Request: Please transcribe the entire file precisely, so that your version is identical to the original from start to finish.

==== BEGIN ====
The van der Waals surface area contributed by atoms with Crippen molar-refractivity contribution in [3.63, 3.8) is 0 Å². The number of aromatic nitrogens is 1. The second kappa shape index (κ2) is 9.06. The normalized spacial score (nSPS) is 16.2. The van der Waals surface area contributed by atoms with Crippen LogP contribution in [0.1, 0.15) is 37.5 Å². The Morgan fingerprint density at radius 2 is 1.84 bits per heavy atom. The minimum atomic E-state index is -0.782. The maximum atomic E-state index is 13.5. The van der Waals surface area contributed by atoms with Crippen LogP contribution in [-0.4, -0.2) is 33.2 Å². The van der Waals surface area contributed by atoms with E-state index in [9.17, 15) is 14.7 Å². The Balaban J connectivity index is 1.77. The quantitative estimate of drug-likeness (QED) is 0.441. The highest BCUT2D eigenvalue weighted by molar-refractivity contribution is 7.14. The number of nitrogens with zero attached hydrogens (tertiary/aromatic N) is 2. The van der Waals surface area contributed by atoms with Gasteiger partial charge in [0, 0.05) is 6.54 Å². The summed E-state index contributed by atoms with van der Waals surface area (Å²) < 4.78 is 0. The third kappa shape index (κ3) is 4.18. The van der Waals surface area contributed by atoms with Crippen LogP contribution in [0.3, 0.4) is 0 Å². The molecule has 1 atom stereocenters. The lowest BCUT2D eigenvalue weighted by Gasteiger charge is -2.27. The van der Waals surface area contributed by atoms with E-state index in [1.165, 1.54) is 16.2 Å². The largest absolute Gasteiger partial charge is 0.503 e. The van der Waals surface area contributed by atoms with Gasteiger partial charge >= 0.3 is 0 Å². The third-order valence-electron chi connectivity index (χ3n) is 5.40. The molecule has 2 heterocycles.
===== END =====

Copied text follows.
The van der Waals surface area contributed by atoms with Crippen molar-refractivity contribution in [3.63, 3.8) is 0 Å². The number of aromatic nitrogens is 1. The second kappa shape index (κ2) is 9.06. The normalized spacial score (nSPS) is 16.2. The van der Waals surface area contributed by atoms with Crippen LogP contribution in [0.1, 0.15) is 37.5 Å². The Morgan fingerprint density at radius 2 is 1.84 bits per heavy atom. The minimum atomic E-state index is -0.782. The maximum atomic E-state index is 13.5. The van der Waals surface area contributed by atoms with Crippen LogP contribution in [-0.4, -0.2) is 33.2 Å². The van der Waals surface area contributed by atoms with E-state index in [9.17, 15) is 14.7 Å². The Balaban J connectivity index is 1.77. The quantitative estimate of drug-likeness (QED) is 0.441. The highest BCUT2D eigenvalue weighted by molar-refractivity contribution is 7.14. The number of nitrogens with zero attached hydrogens (tertiary/aromatic N) is 2. The van der Waals surface area contributed by atoms with Gasteiger partial charge in [0, 0.05) is 6.54 Å². The summed E-state index contributed by atoms with van der Waals surface area (Å²) < 4.78 is 0. The third kappa shape index (κ3) is 4.18. The van der Waals surface area contributed by atoms with Crippen LogP contribution in [0.3, 0.4) is 0 Å². The molecule has 1 atom stereocenters. The lowest BCUT2D eigenvalue weighted by Gasteiger charge is -2.27. The van der Waals surface area contributed by atoms with E-state index in [1.165, 1.54) is 16.2 Å². The largest absolute Gasteiger partial charge is 0.503 e. The van der Waals surface area contributed by atoms with Gasteiger partial charge >= 0.3 is 0 Å². The third-order valence-electron chi connectivity index (χ3n) is 5.40. The molecule has 2 heterocycles.